From Cemetery to Clinic: Digitised Pathological Data

Scope and Content

This collection is a unique interactive resource on the disease of leprosy (properly known as Hansen's disease). The collection holds 120 3-D scans and X-rays of skeletons excavated from a medieval leprosarium, or leper hospital, in Chichester - the St. James and St. Mary Magdalene. The hospital was located outside the boundaries of the town walls and was in use from the early 12th century until at least 1418.

The resource is the only large-scale one of its kind in the UK and there are only a few such collections worldwide. Alongside a clinical description of each specimen, the collection also features 400 X-rays of the affected bones of leprosy patients living in Ethiopia during the 1980s. These modern images are a valuable tool for analysing the way the disease has pathologically remodelled itself in the centuries since the Chichester leprosarium was in use.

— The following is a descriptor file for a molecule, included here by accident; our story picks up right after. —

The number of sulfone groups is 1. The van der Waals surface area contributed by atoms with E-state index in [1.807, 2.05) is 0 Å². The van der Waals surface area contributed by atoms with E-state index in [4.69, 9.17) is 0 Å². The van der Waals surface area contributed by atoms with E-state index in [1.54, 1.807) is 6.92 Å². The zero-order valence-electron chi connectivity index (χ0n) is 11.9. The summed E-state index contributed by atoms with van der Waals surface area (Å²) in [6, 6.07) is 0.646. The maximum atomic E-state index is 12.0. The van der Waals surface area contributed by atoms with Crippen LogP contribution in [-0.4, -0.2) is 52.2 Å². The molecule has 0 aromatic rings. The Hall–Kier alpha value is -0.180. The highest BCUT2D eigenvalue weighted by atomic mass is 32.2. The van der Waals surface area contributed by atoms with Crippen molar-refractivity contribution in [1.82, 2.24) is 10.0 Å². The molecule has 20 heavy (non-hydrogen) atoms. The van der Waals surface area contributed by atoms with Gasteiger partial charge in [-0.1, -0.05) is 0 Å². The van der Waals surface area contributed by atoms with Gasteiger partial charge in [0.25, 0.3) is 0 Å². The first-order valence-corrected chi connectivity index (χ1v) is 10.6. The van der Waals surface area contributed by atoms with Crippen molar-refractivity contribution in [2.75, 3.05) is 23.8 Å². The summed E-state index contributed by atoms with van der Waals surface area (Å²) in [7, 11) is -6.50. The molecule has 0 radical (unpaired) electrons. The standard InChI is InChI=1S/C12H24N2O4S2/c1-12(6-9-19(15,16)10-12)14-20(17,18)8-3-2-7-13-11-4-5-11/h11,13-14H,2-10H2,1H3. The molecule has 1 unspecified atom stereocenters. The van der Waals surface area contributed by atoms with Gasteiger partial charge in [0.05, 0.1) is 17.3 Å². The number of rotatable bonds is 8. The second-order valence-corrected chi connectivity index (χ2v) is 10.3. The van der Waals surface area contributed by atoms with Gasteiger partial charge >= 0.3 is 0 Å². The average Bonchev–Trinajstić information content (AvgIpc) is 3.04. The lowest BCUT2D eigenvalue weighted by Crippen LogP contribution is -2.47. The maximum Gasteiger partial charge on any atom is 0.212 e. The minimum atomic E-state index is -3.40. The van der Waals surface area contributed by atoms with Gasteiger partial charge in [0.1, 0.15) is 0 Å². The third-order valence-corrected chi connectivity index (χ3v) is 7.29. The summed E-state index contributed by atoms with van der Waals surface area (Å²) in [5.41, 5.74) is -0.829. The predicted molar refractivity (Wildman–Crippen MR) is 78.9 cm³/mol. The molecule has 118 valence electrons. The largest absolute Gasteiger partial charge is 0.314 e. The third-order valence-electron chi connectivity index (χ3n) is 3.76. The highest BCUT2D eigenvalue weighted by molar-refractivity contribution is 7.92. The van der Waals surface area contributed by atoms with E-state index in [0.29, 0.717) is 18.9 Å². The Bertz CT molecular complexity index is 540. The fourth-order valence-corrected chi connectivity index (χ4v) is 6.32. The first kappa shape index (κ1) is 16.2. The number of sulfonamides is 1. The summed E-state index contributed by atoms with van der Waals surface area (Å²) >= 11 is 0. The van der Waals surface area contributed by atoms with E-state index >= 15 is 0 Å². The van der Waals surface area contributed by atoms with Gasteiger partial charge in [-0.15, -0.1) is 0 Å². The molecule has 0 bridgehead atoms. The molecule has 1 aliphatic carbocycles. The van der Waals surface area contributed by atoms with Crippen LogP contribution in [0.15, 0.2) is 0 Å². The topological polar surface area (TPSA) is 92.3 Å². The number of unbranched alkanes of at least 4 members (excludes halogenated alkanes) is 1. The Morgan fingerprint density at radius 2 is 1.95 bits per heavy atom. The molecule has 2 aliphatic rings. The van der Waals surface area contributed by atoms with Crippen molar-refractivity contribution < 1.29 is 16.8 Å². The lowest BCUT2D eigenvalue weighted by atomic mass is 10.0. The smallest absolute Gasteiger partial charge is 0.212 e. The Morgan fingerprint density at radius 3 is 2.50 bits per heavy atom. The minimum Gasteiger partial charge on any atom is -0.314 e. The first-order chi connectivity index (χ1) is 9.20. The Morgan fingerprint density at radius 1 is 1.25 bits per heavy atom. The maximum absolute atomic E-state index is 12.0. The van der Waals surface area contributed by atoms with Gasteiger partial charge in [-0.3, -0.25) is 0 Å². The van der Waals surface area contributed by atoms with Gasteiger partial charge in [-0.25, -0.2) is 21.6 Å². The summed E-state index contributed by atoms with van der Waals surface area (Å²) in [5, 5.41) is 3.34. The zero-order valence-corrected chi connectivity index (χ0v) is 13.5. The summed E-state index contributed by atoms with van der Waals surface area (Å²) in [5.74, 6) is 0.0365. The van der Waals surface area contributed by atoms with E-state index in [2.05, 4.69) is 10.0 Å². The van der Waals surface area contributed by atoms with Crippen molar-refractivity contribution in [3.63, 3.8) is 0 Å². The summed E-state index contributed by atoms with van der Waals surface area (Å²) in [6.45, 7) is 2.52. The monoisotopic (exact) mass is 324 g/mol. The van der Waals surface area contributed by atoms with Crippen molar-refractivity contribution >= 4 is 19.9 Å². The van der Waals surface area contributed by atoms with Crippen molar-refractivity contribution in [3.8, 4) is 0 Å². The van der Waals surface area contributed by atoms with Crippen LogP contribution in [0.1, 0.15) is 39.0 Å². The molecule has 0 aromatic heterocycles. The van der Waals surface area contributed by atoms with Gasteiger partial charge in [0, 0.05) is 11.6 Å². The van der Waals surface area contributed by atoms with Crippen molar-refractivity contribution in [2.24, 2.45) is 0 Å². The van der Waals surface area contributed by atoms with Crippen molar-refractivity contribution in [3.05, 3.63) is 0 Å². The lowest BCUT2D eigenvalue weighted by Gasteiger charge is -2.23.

Note

This is a description of an Online Resource. Online Resources are websites that describe, interpret and provide access to archives. They often provide access to digital content but they may also describe physical materials. They usually cover a theme or topic, such as an individual, a movement, or an important historical event.

Other Finding Aids

Acknowledgements

A Jisc funded digitisation initiative. Publisher: University of Bradford

Additional Information

This collection serves as a medical and pathological resource for those studying the disease itself, as well as those studying mutations of ancient diseases into modern forms and anyone interested in the history of medical treatments and medical developments.

It is also of general use to those studying, teaching or researching anthropological subjects and religious history, as leprosy sufferers were believed to be morally lacking and in need of spiritual guidance and prayer to cure their disease.

The collection's resources are freely accessible. Detailed introductions to the bone changes caused by leprosy are available to all users – both at a general level and from a clinical and palaeopathological perspective.